Opposition to mammoth construction projects in the developing world has become something of a cause cÚlÞbre in the developed world.
Whether it concerns plans to improve the BR-364 highway that runs through Rondonia in Brazil, the Three Gorges Dam on the Yangtze River in China or the Ilisu Dam in eastern Turkey, big development projects are deemed to be too expensive, ecologically harmful and unlikely to benefit local people.
One of the biggest campaigns in recent years was that launched against the Sardar Sarovar Project (SSP) on the Narmada River in north-west India. The project was for 3,165 dams of varying sizes, which would control the Narmada and its 41 tributaries.
Of these, 30 are large projects, including two very big dams - the Narmada Sager and the heavily-contested SSP. Building work on the SSP commenced formally in April 1987, and quickly became the focus of opposition from international and Indian environmental campaigners concerned at its resettlement programme.
Urban-based Indian intellectuals such as Vandana Shiva and Arundhati Roy opposed the dam, fearing its impact on the traditional rural way of life that they want to conserve. Western environmental non-governmental organisations (NGOs) joined the antidam crusade, arguing that important biodiversity would be lost if the Narmada valley was flooded.
The campaign held up the dam until the end of 2000 when the Indian Supreme Court judgment finally gave the project the go-ahead, allowing the height of the dam to be raised to a level that would finally allow water to flow down the irrigation canals.
Obvious benefits To an outsider, the dam's benefits seem obvious. It will provide drinking water for an area with a population of 18 million - and for a prospective population that has been put at over 40 million by 2021. The dam has a power-generation capacity of 1250MW and aims to make the area 'drought-proof ' (75 per cent of Gujarat and 100 per cent of Rajasthan - areas affected by the dam - are prone to droughts).
One of the ironies of the delay is that if the dam had been completed on time it could have sent muchneeded drinking water to the quakeaffected parts of Northern Gujarat which were decimated in the earthquake earlier this year.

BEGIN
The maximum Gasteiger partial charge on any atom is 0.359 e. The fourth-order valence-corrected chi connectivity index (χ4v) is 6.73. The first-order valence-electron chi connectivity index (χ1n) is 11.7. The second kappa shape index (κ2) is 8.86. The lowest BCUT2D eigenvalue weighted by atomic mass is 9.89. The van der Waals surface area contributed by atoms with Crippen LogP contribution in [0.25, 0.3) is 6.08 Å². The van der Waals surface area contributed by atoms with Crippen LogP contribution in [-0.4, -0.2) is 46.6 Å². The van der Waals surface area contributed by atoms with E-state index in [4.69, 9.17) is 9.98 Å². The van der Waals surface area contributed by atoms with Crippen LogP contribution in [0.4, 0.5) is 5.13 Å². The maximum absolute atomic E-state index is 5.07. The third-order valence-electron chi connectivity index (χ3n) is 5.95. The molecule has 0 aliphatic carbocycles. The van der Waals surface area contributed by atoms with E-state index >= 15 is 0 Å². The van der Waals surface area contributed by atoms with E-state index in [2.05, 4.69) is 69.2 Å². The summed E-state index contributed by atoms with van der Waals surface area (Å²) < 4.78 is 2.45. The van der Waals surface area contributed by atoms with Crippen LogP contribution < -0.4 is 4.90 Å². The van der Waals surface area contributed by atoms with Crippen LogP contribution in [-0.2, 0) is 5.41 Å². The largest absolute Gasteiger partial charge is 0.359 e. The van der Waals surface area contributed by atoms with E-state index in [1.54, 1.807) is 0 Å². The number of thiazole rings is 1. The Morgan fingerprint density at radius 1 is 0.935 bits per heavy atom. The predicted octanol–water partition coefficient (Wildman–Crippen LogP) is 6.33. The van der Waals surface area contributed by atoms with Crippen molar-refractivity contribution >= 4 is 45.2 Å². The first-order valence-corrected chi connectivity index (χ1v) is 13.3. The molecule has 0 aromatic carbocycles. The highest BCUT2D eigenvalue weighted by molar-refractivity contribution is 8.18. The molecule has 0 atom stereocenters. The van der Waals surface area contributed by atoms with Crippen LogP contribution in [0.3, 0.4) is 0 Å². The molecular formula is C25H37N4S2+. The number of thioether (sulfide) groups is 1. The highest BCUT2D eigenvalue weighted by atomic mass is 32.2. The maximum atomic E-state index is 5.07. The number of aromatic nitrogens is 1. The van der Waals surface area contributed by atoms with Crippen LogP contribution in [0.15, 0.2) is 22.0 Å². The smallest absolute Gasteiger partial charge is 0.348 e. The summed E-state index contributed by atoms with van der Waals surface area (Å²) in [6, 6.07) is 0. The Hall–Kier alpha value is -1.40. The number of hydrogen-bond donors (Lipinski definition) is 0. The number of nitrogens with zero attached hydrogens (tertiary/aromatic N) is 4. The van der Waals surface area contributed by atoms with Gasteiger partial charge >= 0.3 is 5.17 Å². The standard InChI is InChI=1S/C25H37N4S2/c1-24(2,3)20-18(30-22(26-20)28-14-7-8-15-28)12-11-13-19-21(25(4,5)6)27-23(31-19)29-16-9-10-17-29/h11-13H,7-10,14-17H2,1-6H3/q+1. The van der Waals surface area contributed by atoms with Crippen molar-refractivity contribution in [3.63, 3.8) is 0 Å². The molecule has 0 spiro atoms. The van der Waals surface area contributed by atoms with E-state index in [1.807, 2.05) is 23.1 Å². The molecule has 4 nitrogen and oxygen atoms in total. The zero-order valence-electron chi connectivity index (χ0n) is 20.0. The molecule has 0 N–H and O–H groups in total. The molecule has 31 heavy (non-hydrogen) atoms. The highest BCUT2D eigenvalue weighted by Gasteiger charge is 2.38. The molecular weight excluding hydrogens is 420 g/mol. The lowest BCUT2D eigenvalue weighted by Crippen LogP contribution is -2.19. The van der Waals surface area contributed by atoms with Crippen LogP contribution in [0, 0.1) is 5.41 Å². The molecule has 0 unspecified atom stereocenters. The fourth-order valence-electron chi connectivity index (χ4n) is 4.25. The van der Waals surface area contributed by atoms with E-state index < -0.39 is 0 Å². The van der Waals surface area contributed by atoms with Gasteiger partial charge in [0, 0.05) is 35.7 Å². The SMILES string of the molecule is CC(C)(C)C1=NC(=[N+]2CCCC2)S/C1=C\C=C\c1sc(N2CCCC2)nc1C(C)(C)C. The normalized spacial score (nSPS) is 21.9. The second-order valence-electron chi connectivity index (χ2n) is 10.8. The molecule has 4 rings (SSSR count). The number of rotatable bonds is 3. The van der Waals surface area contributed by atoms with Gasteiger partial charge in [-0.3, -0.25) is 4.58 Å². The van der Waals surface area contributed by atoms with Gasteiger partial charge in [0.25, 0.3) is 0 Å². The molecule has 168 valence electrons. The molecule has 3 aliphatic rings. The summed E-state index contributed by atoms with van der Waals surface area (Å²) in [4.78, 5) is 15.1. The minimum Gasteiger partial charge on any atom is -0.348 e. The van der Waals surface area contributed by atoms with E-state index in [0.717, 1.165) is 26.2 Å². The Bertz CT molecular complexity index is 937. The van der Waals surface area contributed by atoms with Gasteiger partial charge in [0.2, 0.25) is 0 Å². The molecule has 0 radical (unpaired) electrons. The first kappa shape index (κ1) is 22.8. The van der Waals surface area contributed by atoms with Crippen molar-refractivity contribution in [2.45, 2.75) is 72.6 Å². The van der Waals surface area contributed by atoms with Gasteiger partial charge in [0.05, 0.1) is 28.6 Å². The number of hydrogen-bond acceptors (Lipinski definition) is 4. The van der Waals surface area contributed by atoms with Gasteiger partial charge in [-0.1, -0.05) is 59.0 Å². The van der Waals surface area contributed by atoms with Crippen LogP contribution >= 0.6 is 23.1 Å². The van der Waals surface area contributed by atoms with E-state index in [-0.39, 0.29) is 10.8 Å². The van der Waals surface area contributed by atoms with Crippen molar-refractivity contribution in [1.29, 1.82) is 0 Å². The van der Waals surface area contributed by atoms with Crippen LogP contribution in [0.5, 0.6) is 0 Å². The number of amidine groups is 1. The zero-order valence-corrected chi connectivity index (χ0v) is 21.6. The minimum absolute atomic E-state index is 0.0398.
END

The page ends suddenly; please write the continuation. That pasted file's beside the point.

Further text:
While the campaign against the dam became known worldwide, there is a side of the Sardar Sarovar story that has not been told. It concerns the 40,000 tribal people who have found themselves imprisoned in the Shoolpaneshwar wildlife sanctuary.
Compensating nature The sanctuary was created in 1989, in response to environmentalist demands to compensate for forest land that the Narmada dams reservoirs would submerge. But, whereas 11,000ha of forest would be under water, the sanctuary was allocated 61,000ha.
It could be argued that the 40,000 people who live in the designated sanctuary have become the victims of an environmental campaign to stop the dams being built. Now, India's Ministry of Environment and Forests has announced that it intends to close 13 villages in the sanctuary and resettle thousands of tribal people because of their 'negative impact' on the flora and fauna in the sanctuary.
The need for a protected area to compensate for bio-diversity loss was effectively challenged by two reports written after the sanctuary was established. In 1991, a report compiled by Professor Sabnis from the Department of Botany at Baroda University (Eco-Environmental and Wildlife Studies on the Sardar Sarovar Submergence Area in Gujarat) stated that 'no endangered species of plants or animals species have been found'. No species in the area was threatened with extinction. Facts, however, have not been allowed to prevent the sanctuary's construction.
The entrance to the sanctuary is closed off with Forest Department checkpoints, complete with barriers.
Pictures representing the rich diversity of Indian wildlife are proudly displayed - even though some of the animals pictured have never lived in the region, let alone the reserve. In 1992, in the interests of biodiversity, the authorities introduced a panther to the sanctuary - an animal not native to the region. Within a month it had killed a young village girl.
The Forest Department police are armed, and empowered by Wildlife Protection Acts to enforce restrictions in the sanctuary. Tribals must not hunt, enter the sanctuary with weapons, or light fires without permission. They must not hurt or frighten wildlife; not poach, damage trees, nor collect minor forest produce; no new land is allowed to be cleared for cultivation.
Farming is effectively outlawed in the sanctuary. Tribals found with tools or bullocks on the land face confiscation and the possible seizure of what little property they possess.
Cases have been filed against people wishing to repair or extend their houses. Developmental work, bridge repairing and road building in the sanctuary have been stopped. Without roads, villagers are cut off from schools and health services, and have to walk up to 20km to trade their produce. Without roads, water-pump rigs cannot get to the villages, denying villagers the benefits of irrigation and drinking water, which is the whole point of the project.
It seems that many environmental campaigners have stayed silent over the fate of tribals in the sanctuary because they are directly implicated in their 'imprisonment'. Their silence on the fate of these people makes one wonder whether campaigners' opposition to the SSP was ever really based on support for the plight of tribals in the Narmada valley in the first place.
Kirk Leech can be contacted by e-mail kirkleech@hotmail. com